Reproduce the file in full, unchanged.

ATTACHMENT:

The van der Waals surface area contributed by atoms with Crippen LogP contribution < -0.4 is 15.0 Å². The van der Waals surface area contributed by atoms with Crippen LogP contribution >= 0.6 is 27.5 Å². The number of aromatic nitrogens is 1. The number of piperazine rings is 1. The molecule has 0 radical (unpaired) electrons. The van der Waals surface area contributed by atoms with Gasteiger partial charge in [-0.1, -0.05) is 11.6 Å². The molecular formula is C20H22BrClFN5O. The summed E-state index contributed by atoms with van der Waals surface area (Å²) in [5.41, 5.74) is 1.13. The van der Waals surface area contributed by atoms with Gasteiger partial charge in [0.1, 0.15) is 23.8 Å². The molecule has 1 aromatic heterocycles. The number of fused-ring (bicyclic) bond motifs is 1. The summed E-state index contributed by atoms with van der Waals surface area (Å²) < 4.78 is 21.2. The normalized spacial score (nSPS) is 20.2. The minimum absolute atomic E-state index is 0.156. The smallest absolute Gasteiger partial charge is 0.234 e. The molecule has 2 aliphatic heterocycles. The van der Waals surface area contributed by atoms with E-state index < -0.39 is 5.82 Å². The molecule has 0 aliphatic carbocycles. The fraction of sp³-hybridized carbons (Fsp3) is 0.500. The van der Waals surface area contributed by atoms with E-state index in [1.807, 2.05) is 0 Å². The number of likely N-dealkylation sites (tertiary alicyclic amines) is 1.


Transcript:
The van der Waals surface area contributed by atoms with Crippen LogP contribution < -0.4 is 15.0 Å². The van der Waals surface area contributed by atoms with Crippen LogP contribution >= 0.6 is 27.5 Å². The number of aromatic nitrogens is 1. The number of piperazine rings is 1. The molecule has 0 radical (unpaired) electrons. The van der Waals surface area contributed by atoms with Gasteiger partial charge in [-0.1, -0.05) is 11.6 Å². The molecular formula is C20H22BrClFN5O. The summed E-state index contributed by atoms with van der Waals surface area (Å²) in [5.41, 5.74) is 1.13. The van der Waals surface area contributed by atoms with Gasteiger partial charge in [0.1, 0.15) is 23.8 Å². The molecule has 1 aromatic heterocycles. The number of fused-ring (bicyclic) bond motifs is 1. The summed E-state index contributed by atoms with van der Waals surface area (Å²) < 4.78 is 21.2. The normalized spacial score (nSPS) is 20.2. The minimum absolute atomic E-state index is 0.156. The smallest absolute Gasteiger partial charge is 0.234 e. The molecule has 2 aliphatic heterocycles. The van der Waals surface area contributed by atoms with E-state index < -0.39 is 5.82 Å². The molecule has 0 aliphatic carbocycles. The fraction of sp³-hybridized carbons (Fsp3) is 0.500. The van der Waals surface area contributed by atoms with E-state index in [1.807, 2.05) is 0 Å². The number of likely N-dealkylation sites (tertiary alicyclic amines) is 1.